Holidaymakers may have been soaking up the Spanish sun this summer, but it is not only the beaches where temperatures have been sizzling.
“Prime office yields in central Madrid are pretty hot just now, compared with other cities,” says Richard Plummer, executive chairman, Rockspring Property Investment Managers.
Rockspring, whose clients include the BBC Pension Trust, runs several funds giving access to Spanish property.
The €550m Rockspring PanEuropean Fund is currently invested 15% in Spain.
“The availability of cheap debt and the activity of local investors has bid prices up to relatively high levels,” says Plummer. “And although yields are low, many people believe that rents are going to rise further. The current boom in Spain is mainly in residential property, but this still has an effect on other sectors.” However, he warns that investors still have to be cautious.
“Some economists would suggest that government deficits, the level of inflation and the amount of construction activity suggest that it is a time to be prudent rather than to pile in,” he says.
But he does say that compared with previous Spanish property booms, there is now more domestic capital at work than there is international capital. “This suggests greater liquidity in the market and a more ready pool of capital for exit routes,” he says.Institutional investors seem to agree.
The Emerging Trends in Real Estate Europe 2006 survey, a joint undertaking of PricewaterhouseCoopers and the Urban Land Institute, collates views from over 250 institutions including ABP, the State Pension Fund, Finland and the European Public Real Estate Association (EPRA).
Survey participants said the top markets for solid risk-adjusted returns in 2006 will be Paris, London, Helsinki, Madrid and Barcelona. Madrid is a new entrant to the top ten. All the favoured markets have good prospects for rental growth. Barcelona is also in the top five cities for development prospects. The survey notes: “While Madrid remains a heavily supplied market [for offices], there has been little change in the vacancy rate in 2005. “Demand has been steady in 2005, giving respondents more confidence to include Madrid on their prospects list. A solid majority (61%) rate Madrid a ‘buy’ market for office properties.”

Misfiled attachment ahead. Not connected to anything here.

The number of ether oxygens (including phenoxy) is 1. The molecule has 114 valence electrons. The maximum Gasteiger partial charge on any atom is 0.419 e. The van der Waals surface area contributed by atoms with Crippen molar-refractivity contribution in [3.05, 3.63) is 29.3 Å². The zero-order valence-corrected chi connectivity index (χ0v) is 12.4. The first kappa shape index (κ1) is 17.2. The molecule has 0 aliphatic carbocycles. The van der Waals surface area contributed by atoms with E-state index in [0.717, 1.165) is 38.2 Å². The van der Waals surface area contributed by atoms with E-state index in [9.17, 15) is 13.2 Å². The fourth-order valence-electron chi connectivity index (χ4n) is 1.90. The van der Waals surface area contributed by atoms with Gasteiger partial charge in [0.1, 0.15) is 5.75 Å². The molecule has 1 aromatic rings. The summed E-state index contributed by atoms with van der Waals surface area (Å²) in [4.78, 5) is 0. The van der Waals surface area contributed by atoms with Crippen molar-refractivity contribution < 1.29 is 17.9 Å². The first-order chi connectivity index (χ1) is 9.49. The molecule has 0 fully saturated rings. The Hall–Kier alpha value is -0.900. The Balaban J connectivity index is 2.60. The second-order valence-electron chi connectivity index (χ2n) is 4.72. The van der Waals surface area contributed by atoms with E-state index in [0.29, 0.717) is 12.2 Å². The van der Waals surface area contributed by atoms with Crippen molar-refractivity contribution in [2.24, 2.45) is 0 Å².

The survey adds that solid prospects for industrial property are expected in 2006, as its location creates opportunities in the main corridors from Madrid to Barcelona, Valencia and Toledo. Respondents expect to see a rise in demand from tenants and investors in these areas.
Survey respondents frequently mentioned Madrid in the context of urban regeneration opportunities, and see a variety of redevelopment opportunities in the capital’s ageing industrial locations.
Without the adjustment for city risk, Barcelona would in fact have taken the top spot for risk-adjusted returns expectations, because of its prospects for rent increases and capital growth. But the city’s relatively small size and lack of liquidity hold it back. However, the survey suggests that “second-tier-city” syndrome is now hitting Spain.
It says: “Respondents mention Valencia and Malaga as high-growth areas that are attracting interest from international investors which in the past only considered Madrid and Barcelona. In these second-tier cities, they say, pricing has not adapted to reflect the growth prospects.” Dutch pension fund Mn Services invests in European real estate via listed and non-listed funds. One of those — the ING Iberian Fund - focuses on retail property in Spain and Portugal, with the rest, including Orion, Carlyle and ProLogis, investing on a pan-European basis.
Bas van den Ijssel, senior fund manager, international real estate, Europe, Mn Services, agrees with Plummer about the impact of domestic investors.
“It is often difficult to get started in real estate because there is not too much stock in the market — the typical Spanish investor hangs on to it,” he says.